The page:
Earlier this week, fellow Fool Tim Beyers had an enlightening article on IBM's
I have written many times about the innovations flowing from Big Blue's R&D labs and think the idea has great merit.
For instance, just Wednesday, Chemistry World reported that IBM researchers had trapped a single molecule between two electrodes. By sending a positive voltage between the electrodes, the researchers changed the molecule enough so that it could either be read as a 1 or a 0 on a data storage device. This nifty little trick, if it can be scaled up, could lead to a new generation of super-small, super-powerful nanoelectronic components.
While there is obviously a huge business in the production of such components, and IBM undoubtedly will pursue it, there is an equally large business in helping businesses and consumers make use of the incredible new capabilities such a device would enable. (To this end, on Thursday, IBM announced that it had taken another step toward becoming an all-purpose "information on demand" service provider by acquiring FileNet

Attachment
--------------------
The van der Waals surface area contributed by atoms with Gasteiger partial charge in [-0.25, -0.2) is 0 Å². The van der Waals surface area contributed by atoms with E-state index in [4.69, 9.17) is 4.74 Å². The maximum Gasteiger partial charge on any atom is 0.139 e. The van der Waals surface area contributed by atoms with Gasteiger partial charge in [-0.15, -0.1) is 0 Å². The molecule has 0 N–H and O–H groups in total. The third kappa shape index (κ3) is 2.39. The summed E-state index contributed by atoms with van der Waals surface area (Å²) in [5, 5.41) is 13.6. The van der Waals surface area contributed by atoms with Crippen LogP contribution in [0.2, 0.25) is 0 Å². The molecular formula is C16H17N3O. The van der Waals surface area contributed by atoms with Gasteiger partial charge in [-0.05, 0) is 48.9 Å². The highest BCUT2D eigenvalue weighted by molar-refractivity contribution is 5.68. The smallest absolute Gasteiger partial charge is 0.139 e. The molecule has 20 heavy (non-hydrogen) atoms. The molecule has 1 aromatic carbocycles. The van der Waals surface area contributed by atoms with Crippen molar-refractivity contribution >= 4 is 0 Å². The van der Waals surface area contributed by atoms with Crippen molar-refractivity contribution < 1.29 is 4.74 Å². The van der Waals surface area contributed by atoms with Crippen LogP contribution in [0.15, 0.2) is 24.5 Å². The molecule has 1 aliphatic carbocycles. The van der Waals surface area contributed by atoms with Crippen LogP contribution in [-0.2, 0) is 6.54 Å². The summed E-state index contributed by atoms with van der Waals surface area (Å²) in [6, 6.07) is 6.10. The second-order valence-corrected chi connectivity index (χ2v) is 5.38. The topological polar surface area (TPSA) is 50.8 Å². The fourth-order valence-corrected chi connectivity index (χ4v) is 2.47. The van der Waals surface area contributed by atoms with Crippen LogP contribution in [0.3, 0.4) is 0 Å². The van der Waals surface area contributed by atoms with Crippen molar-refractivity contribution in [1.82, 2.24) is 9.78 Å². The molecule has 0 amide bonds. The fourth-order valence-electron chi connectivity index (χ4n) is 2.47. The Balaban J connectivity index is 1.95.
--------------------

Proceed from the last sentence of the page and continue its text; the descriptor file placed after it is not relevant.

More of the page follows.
And it's here, in the field of information management, that IBM's global service team can gain on competitors such as Accenture
Furthermore, as the technology is perfected, it will also likely lead to the creation of innovative products. By helping customers understand how to harness the power of these new products, IBM should be able create a win-win situation for itself by driving demand for the products.
It's just another reason why I remain bullish on Big Blue's long-term prospects.
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Fool contributor Jack Uldrich is the author of two books on nanotechnology, including Investing in Nanotechnology: Think Small, Win Big.He can be reached at firstname.lastname@example.org. He owns stock in IBM. The Fool has a strict disclosure policy.